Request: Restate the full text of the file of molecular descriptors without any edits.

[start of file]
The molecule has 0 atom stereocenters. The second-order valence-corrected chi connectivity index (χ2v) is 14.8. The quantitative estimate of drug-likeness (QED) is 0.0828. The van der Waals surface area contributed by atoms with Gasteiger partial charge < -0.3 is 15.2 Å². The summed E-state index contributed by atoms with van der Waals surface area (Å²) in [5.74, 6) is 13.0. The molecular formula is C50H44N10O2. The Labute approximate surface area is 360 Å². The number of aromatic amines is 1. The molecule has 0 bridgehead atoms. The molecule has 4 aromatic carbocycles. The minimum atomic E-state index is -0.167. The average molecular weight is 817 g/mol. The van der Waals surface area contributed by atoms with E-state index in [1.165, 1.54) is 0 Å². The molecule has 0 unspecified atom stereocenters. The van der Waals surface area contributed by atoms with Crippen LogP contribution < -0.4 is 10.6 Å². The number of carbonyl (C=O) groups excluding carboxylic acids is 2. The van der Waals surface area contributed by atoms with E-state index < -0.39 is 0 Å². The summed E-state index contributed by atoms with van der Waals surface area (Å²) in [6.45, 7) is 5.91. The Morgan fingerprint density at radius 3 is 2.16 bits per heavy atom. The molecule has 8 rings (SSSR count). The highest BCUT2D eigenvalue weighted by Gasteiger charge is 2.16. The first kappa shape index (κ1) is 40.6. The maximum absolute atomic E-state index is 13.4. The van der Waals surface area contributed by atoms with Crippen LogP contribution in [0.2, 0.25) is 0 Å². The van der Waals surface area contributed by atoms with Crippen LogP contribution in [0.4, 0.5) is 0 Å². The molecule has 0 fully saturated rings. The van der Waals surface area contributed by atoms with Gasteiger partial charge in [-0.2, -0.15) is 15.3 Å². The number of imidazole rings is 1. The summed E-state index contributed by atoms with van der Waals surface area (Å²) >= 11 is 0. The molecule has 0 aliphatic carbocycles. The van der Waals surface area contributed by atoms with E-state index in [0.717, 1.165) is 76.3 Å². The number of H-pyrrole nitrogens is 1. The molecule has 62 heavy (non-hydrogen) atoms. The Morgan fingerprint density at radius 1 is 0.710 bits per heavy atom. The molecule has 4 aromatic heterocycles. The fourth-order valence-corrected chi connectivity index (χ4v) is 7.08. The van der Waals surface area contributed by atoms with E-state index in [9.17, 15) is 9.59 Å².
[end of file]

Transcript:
The molecule has 0 atom stereocenters. The second-order valence-corrected chi connectivity index (χ2v) is 14.8. The quantitative estimate of drug-likeness (QED) is 0.0828. The van der Waals surface area contributed by atoms with Gasteiger partial charge < -0.3 is 15.2 Å². The summed E-state index contributed by atoms with van der Waals surface area (Å²) in [5.74, 6) is 13.0. The molecular formula is C50H44N10O2. The Labute approximate surface area is 360 Å². The number of aromatic amines is 1. The molecule has 0 bridgehead atoms. The molecule has 4 aromatic carbocycles. The minimum atomic E-state index is -0.167. The average molecular weight is 817 g/mol. The van der Waals surface area contributed by atoms with E-state index in [1.165, 1.54) is 0 Å². The molecule has 0 unspecified atom stereocenters. The van der Waals surface area contributed by atoms with Crippen LogP contribution < -0.4 is 10.6 Å². The number of carbonyl (C=O) groups excluding carboxylic acids is 2. The van der Waals surface area contributed by atoms with E-state index < -0.39 is 0 Å². The summed E-state index contributed by atoms with van der Waals surface area (Å²) in [6.45, 7) is 5.91. The Morgan fingerprint density at radius 3 is 2.16 bits per heavy atom. The molecule has 8 rings (SSSR count). The highest BCUT2D eigenvalue weighted by Gasteiger charge is 2.16. The first kappa shape index (κ1) is 40.6. The maximum absolute atomic E-state index is 13.4. The van der Waals surface area contributed by atoms with Crippen LogP contribution in [0.2, 0.25) is 0 Å². The van der Waals surface area contributed by atoms with Crippen LogP contribution in [0.4, 0.5) is 0 Å². The molecule has 0 fully saturated rings. The van der Waals surface area contributed by atoms with Gasteiger partial charge in [-0.2, -0.15) is 15.3 Å². The number of imidazole rings is 1. The summed E-state index contributed by atoms with van der Waals surface area (Å²) >= 11 is 0. The molecule has 0 aliphatic carbocycles. The van der Waals surface area contributed by atoms with E-state index in [0.717, 1.165) is 76.3 Å². The number of H-pyrrole nitrogens is 1. The molecule has 62 heavy (non-hydrogen) atoms. The Morgan fingerprint density at radius 1 is 0.710 bits per heavy atom. The molecule has 4 aromatic heterocycles. The fourth-order valence-corrected chi connectivity index (χ4v) is 7.08. The van der Waals surface area contributed by atoms with E-state index in [9.17, 15) is 9.59 Å².